Definitely. I think there are a couple different things going on. The community there, I think the campus community down in Madison is a little bit different because a lot of the people are from all over. And I think in Minnesota, whether you look at the University or you look at the actual community post-university, a lot of the people involved are from here, and have a lot of family here. And so, I’d like to believe people are a little bit more invested because even if you’re from somewhere like Madison and you live here now, I would hope that you feel a sense of belonging here.

Versus, I think in Madison, I think the only small thing I’d say is a lot of the people aren’t from there. So, people are invested in the community, but after the 4 years, they kind of do their own thing. So that’s why I like being up here and being able to sort of be involved in the Madison community and the community up here, it kind of bridges that gap.

It’s interesting, and I’ve thought about it a lot so it’s interesting to talk to someone who has experienced both of the communities. 

I think at the end of the day here, I’d like to believe the people that are here, and are involved, are involved because they want to be involved. I think it’s the idea of being a part of something and giving back to a greater good. And I think a lot of the parents in this community have really put that out there, which I see as a good thing.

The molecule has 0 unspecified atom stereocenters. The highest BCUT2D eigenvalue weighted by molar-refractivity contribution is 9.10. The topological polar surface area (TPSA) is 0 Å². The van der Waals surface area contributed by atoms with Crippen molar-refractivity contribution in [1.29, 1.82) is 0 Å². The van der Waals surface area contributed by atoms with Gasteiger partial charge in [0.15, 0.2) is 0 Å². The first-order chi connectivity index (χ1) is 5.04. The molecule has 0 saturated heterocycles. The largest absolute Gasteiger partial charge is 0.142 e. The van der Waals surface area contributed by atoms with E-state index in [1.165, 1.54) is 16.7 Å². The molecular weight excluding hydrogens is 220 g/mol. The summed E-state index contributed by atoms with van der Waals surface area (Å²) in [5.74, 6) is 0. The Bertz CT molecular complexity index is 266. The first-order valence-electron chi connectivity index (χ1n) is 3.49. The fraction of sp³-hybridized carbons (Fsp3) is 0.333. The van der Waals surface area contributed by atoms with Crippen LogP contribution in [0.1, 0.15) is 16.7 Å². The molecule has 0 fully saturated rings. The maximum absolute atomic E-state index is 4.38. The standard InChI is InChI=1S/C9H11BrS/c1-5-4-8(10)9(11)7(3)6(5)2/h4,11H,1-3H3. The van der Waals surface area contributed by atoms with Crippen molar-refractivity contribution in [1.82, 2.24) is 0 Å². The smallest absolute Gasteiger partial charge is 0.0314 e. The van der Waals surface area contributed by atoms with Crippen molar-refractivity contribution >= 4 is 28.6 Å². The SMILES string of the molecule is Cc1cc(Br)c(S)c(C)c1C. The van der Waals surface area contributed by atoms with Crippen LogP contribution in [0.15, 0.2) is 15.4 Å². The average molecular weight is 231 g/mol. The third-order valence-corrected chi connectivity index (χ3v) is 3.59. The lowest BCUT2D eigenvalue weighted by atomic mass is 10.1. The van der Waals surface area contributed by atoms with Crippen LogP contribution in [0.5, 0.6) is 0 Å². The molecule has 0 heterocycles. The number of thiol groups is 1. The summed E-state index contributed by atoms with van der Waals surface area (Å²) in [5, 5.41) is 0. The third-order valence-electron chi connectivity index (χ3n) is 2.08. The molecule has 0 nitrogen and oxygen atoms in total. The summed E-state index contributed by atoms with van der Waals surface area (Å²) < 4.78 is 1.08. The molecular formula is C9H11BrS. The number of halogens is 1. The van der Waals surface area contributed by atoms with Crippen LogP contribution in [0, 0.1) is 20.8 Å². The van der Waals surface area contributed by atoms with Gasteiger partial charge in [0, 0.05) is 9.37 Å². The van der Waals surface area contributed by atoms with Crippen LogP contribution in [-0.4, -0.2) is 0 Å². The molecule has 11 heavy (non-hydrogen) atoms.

Whereas my sister in Chicago, which has a very big community – there’s so many Jewish people there that it’s not always as tight-knit. Just because there’s so many more people. Which, it’s not a bad thing, but I think here, you have a nice size of a Jewish community, where people want to be involved, and people know other people. Like, the NextGen events are really fun because there are similar groups of people that are going to these events, and those are the people who want to be involved. Whereas, as an example, I have friends in Chicago, and I’ll say, “Hey, are you going to x, y, and z, and are you going to do this and that?” and a lot of them — and obviously this is a small generalization, but a lot of my friends in Chicago have their group of friends and they’re good. Whereas here, we have our group of friends, but people do generally want to meet other people and be a part of this greater good.